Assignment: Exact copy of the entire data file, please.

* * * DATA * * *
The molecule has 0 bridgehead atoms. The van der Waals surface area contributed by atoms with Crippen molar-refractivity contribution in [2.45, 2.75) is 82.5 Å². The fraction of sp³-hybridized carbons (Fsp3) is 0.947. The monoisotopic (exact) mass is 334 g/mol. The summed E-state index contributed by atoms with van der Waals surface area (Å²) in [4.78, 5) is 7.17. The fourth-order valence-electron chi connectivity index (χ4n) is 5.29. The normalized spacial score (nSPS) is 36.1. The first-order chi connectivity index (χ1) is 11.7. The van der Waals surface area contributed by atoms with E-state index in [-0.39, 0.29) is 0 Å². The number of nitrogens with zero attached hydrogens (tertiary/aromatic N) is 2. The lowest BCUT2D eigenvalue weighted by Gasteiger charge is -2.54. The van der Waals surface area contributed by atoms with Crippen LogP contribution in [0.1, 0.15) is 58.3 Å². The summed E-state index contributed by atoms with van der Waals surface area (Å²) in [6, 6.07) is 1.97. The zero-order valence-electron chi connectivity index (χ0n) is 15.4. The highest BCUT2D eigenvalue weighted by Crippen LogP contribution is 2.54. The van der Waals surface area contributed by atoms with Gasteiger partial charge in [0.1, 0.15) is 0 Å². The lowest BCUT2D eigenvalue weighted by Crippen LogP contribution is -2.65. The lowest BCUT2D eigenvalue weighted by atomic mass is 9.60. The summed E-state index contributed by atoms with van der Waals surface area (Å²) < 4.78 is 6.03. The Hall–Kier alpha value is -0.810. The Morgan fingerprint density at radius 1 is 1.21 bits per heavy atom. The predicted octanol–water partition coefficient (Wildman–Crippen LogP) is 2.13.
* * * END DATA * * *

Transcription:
The molecule has 0 bridgehead atoms. The van der Waals surface area contributed by atoms with Crippen molar-refractivity contribution in [2.45, 2.75) is 82.5 Å². The fraction of sp³-hybridized carbons (Fsp3) is 0.947. The monoisotopic (exact) mass is 334 g/mol. The summed E-state index contributed by atoms with van der Waals surface area (Å²) in [4.78, 5) is 7.17. The fourth-order valence-electron chi connectivity index (χ4n) is 5.29. The normalized spacial score (nSPS) is 36.1. The first-order chi connectivity index (χ1) is 11.7. The van der Waals surface area contributed by atoms with E-state index in [-0.39, 0.29) is 0 Å². The number of nitrogens with zero attached hydrogens (tertiary/aromatic N) is 2. The lowest BCUT2D eigenvalue weighted by Gasteiger charge is -2.54. The van der Waals surface area contributed by atoms with Crippen LogP contribution in [0.1, 0.15) is 58.3 Å². The summed E-state index contributed by atoms with van der Waals surface area (Å²) in [6, 6.07) is 1.97. The zero-order valence-electron chi connectivity index (χ0n) is 15.4. The highest BCUT2D eigenvalue weighted by Crippen LogP contribution is 2.54. The van der Waals surface area contributed by atoms with Gasteiger partial charge in [0.1, 0.15) is 0 Å². The lowest BCUT2D eigenvalue weighted by Crippen LogP contribution is -2.65. The lowest BCUT2D eigenvalue weighted by atomic mass is 9.60. The summed E-state index contributed by atoms with van der Waals surface area (Å²) < 4.78 is 6.03. The Hall–Kier alpha value is -0.810. The Morgan fingerprint density at radius 1 is 1.21 bits per heavy atom. The predicted octanol–water partition coefficient (Wildman–Crippen LogP) is 2.13.